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bert.

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You’re a man.  Most men are trained to be emotional dunderheads.

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“Dunderhead”?

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Emotionally stupid.

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How does that happen?

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Well, we teach men to ignore or hide their feelings…

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bert

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…so they can go to war and go to work and do other stuff that feelings tend to interfere with.

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Because big boys don’t cry.

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Exactly.

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bert 10

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And once you lose touch with your own feelings…

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bert (11)

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…it’s hard to be sensitive to anyone else’s.

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Like a wife’s.

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Yes.

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So she’s right.  I am insensitive to her feelings.

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So it would seem.

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Now I feel like a jerk.

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I wouldn’t say that.  Just think of yourself as…

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bert (15)

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…a bull in a china shop.

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(To be continued.)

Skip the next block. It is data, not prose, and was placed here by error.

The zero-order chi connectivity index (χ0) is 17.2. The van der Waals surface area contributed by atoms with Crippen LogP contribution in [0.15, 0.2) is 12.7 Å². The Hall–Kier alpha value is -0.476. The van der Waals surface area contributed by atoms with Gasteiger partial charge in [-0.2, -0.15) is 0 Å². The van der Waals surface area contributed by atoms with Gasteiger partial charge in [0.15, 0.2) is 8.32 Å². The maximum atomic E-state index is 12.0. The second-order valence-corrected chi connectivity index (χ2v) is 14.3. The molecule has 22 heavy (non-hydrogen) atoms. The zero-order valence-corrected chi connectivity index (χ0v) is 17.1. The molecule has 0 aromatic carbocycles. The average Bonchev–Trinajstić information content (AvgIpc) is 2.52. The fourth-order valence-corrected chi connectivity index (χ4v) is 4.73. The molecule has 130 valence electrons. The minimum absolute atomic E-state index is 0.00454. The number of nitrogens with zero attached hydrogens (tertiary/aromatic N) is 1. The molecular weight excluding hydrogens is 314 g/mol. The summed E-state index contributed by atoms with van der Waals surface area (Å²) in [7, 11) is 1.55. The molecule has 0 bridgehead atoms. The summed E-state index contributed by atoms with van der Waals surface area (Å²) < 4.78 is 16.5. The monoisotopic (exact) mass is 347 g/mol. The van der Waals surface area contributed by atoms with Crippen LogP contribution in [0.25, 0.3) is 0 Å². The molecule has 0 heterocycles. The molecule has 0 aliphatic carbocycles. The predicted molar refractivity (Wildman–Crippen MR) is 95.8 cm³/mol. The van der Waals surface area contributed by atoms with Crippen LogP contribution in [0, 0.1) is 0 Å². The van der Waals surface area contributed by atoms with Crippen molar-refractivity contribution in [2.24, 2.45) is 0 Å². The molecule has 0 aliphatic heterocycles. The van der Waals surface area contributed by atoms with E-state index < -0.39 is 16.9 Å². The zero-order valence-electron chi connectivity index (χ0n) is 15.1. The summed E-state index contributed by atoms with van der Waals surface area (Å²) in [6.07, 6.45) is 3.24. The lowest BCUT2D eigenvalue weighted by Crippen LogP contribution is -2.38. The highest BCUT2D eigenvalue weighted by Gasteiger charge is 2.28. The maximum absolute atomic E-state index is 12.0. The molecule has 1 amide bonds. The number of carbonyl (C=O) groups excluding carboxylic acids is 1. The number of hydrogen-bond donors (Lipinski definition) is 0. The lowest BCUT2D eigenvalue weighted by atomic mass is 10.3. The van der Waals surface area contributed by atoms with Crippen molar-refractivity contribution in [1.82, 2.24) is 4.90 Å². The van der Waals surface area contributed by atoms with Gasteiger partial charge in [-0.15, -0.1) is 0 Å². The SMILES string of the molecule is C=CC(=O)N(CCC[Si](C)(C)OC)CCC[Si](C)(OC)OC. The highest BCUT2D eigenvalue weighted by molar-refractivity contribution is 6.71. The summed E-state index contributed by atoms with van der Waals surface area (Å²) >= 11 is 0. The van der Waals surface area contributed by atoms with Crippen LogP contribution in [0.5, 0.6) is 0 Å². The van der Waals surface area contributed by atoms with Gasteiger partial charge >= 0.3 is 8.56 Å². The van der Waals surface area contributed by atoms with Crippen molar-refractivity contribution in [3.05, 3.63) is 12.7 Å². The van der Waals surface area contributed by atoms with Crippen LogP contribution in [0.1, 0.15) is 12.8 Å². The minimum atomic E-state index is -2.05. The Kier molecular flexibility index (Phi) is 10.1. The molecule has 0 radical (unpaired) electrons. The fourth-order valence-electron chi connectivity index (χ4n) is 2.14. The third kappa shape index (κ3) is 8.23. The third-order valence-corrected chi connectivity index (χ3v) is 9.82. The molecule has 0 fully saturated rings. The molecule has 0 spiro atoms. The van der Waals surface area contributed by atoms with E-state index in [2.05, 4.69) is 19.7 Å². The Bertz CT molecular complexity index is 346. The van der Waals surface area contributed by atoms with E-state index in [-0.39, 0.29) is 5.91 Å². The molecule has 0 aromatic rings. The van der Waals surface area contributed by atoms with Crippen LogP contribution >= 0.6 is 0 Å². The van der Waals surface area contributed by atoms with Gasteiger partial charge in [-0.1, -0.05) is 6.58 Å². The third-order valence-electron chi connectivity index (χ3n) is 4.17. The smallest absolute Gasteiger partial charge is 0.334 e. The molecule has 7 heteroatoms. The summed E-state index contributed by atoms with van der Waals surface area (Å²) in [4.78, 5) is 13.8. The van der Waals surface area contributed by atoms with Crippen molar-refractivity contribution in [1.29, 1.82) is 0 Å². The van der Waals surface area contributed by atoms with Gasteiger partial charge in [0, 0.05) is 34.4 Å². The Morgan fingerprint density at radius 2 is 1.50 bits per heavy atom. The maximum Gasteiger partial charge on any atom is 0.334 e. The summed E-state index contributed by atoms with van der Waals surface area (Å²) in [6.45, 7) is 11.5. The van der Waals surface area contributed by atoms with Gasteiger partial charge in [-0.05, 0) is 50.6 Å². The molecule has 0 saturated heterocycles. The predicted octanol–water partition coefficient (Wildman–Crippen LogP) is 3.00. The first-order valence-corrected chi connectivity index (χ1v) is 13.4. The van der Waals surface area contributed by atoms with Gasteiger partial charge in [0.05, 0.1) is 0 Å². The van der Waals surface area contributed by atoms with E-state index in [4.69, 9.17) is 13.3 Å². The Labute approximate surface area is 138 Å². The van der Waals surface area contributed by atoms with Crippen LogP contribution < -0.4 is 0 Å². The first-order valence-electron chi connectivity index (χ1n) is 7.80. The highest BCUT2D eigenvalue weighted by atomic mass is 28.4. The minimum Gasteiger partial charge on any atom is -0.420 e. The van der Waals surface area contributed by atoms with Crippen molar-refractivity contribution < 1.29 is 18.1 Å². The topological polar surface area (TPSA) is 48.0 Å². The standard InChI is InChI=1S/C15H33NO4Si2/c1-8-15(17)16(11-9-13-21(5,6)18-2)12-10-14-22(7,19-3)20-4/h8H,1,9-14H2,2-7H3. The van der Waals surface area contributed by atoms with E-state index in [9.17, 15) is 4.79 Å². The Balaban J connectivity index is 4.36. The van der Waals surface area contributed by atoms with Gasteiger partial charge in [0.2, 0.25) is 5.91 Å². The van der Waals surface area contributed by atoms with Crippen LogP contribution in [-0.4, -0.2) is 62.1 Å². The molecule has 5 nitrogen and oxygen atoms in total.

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* * *

Want more?

Having spent half his life trying to find fulfillment outside himself, he awakens to discover that it has not worked. For the first time in his life, a man may turn inward for answers.

He may begin to realize that his unhappiness is not caused by his failure to find the right woman or the right career, but by who he is and the way he is living his life.

Rather than blame others, he may ask, “How have I caused this to happen? Perhaps I need to change and develop greater self-awareness before I can have a healthy relationship or a satisfying career.”

This is a very difficult and courageous step for a man to take. Having successfully mastered his life on the outside, he is now forced to acknowledge that he needs help to explore difficulties encountered in his inner life.

From Real men do therapy by Jerry Magaro.

* * *

Most men grow up with an emptiness inside them.  Call it father hunger, call it male deprivation, call it personal insecurity, it’s the same emptiness.

When positive masculine energy  — a male mode of feeling — is not modeled from father to son, it creates a vacuum in the souls of men.  And into that vacuum demons pour.

Among other things, they seem to lose the ability to know how to read situations and people correctly.

Richard Rohr, in From wild man to wise man: Reflections on male spirituality.